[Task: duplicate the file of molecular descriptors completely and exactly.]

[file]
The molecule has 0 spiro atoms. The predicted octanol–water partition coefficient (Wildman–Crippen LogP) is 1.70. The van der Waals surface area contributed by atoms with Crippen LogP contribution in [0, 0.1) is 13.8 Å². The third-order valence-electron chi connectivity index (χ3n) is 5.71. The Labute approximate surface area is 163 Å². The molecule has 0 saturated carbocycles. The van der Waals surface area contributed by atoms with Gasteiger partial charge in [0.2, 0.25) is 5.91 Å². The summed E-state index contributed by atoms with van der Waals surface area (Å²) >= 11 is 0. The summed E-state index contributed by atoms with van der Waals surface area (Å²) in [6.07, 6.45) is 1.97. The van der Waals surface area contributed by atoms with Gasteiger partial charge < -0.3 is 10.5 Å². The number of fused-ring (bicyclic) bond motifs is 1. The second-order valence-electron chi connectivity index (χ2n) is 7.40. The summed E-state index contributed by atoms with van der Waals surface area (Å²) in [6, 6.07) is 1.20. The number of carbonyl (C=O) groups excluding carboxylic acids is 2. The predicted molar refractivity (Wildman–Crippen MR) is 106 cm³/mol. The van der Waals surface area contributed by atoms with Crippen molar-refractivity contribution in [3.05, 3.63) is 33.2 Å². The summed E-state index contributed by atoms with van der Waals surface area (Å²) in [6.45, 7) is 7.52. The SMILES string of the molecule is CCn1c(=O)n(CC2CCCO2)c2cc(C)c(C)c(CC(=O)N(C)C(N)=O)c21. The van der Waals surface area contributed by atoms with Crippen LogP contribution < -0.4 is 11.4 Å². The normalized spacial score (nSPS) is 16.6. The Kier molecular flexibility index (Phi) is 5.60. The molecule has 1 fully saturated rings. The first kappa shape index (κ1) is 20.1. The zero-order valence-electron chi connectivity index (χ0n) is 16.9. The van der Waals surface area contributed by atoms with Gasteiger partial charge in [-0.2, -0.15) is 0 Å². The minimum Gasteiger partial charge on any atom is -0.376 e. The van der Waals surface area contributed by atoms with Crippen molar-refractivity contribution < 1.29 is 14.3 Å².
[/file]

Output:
The molecule has 0 spiro atoms. The predicted octanol–water partition coefficient (Wildman–Crippen LogP) is 1.70. The van der Waals surface area contributed by atoms with Crippen LogP contribution in [0, 0.1) is 13.8 Å². The third-order valence-electron chi connectivity index (χ3n) is 5.71. The Labute approximate surface area is 163 Å². The molecule has 0 saturated carbocycles. The van der Waals surface area contributed by atoms with Gasteiger partial charge in [0.2, 0.25) is 5.91 Å². The summed E-state index contributed by atoms with van der Waals surface area (Å²) >= 11 is 0. The summed E-state index contributed by atoms with van der Waals surface area (Å²) in [6.07, 6.45) is 1.97. The van der Waals surface area contributed by atoms with Gasteiger partial charge < -0.3 is 10.5 Å². The number of fused-ring (bicyclic) bond motifs is 1. The second-order valence-electron chi connectivity index (χ2n) is 7.40. The summed E-state index contributed by atoms with van der Waals surface area (Å²) in [6, 6.07) is 1.20. The number of carbonyl (C=O) groups excluding carboxylic acids is 2. The predicted molar refractivity (Wildman–Crippen MR) is 106 cm³/mol. The van der Waals surface area contributed by atoms with Crippen molar-refractivity contribution in [3.05, 3.63) is 33.2 Å². The summed E-state index contributed by atoms with van der Waals surface area (Å²) in [6.45, 7) is 7.52. The SMILES string of the molecule is CCn1c(=O)n(CC2CCCO2)c2cc(C)c(C)c(CC(=O)N(C)C(N)=O)c21. The van der Waals surface area contributed by atoms with Crippen LogP contribution < -0.4 is 11.4 Å². The normalized spacial score (nSPS) is 16.6. The Kier molecular flexibility index (Phi) is 5.60. The molecule has 1 fully saturated rings. The first kappa shape index (κ1) is 20.1. The zero-order valence-electron chi connectivity index (χ0n) is 16.9. The van der Waals surface area contributed by atoms with Gasteiger partial charge in [-0.2, -0.15) is 0 Å². The minimum Gasteiger partial charge on any atom is -0.376 e. The van der Waals surface area contributed by atoms with Crippen molar-refractivity contribution < 1.29 is 14.3 Å².